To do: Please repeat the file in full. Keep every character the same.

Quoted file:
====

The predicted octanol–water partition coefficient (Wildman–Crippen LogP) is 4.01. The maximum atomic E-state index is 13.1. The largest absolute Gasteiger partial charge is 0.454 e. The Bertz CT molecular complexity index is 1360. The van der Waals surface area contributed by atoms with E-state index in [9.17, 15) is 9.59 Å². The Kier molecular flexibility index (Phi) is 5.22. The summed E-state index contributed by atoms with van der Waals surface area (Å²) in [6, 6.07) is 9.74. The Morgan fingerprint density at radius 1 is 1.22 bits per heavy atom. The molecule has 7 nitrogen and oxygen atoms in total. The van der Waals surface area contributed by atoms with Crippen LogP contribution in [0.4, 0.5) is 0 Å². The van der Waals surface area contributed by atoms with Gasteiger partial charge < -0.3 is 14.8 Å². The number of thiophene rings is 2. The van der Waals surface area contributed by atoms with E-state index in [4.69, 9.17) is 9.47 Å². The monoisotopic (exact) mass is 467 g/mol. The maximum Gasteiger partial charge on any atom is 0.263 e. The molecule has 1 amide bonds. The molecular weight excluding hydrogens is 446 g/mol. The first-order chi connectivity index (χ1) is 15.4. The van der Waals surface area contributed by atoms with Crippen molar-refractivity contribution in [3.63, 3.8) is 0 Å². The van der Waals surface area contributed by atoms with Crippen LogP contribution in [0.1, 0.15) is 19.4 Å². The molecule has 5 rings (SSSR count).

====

The predicted octanol–water partition coefficient (Wildman–Crippen LogP) is 4.01. The maximum atomic E-state index is 13.1. The largest absolute Gasteiger partial charge is 0.454 e. The Bertz CT molecular complexity index is 1360. The van der Waals surface area contributed by atoms with E-state index in [9.17, 15) is 9.59 Å². The Kier molecular flexibility index (Phi) is 5.22. The summed E-state index contributed by atoms with van der Waals surface area (Å²) in [6, 6.07) is 9.74. The Morgan fingerprint density at radius 1 is 1.22 bits per heavy atom. The molecule has 7 nitrogen and oxygen atoms in total. The van der Waals surface area contributed by atoms with Crippen LogP contribution in [0.4, 0.5) is 0 Å². The van der Waals surface area contributed by atoms with Gasteiger partial charge < -0.3 is 14.8 Å². The number of thiophene rings is 2. The van der Waals surface area contributed by atoms with E-state index in [4.69, 9.17) is 9.47 Å². The monoisotopic (exact) mass is 467 g/mol. The maximum Gasteiger partial charge on any atom is 0.263 e. The molecule has 1 amide bonds. The molecular weight excluding hydrogens is 446 g/mol. The first-order chi connectivity index (χ1) is 15.4. The van der Waals surface area contributed by atoms with Crippen molar-refractivity contribution in [3.63, 3.8) is 0 Å². The van der Waals surface area contributed by atoms with Crippen LogP contribution in [0.1, 0.15) is 19.4 Å². The molecule has 5 rings (SSSR count).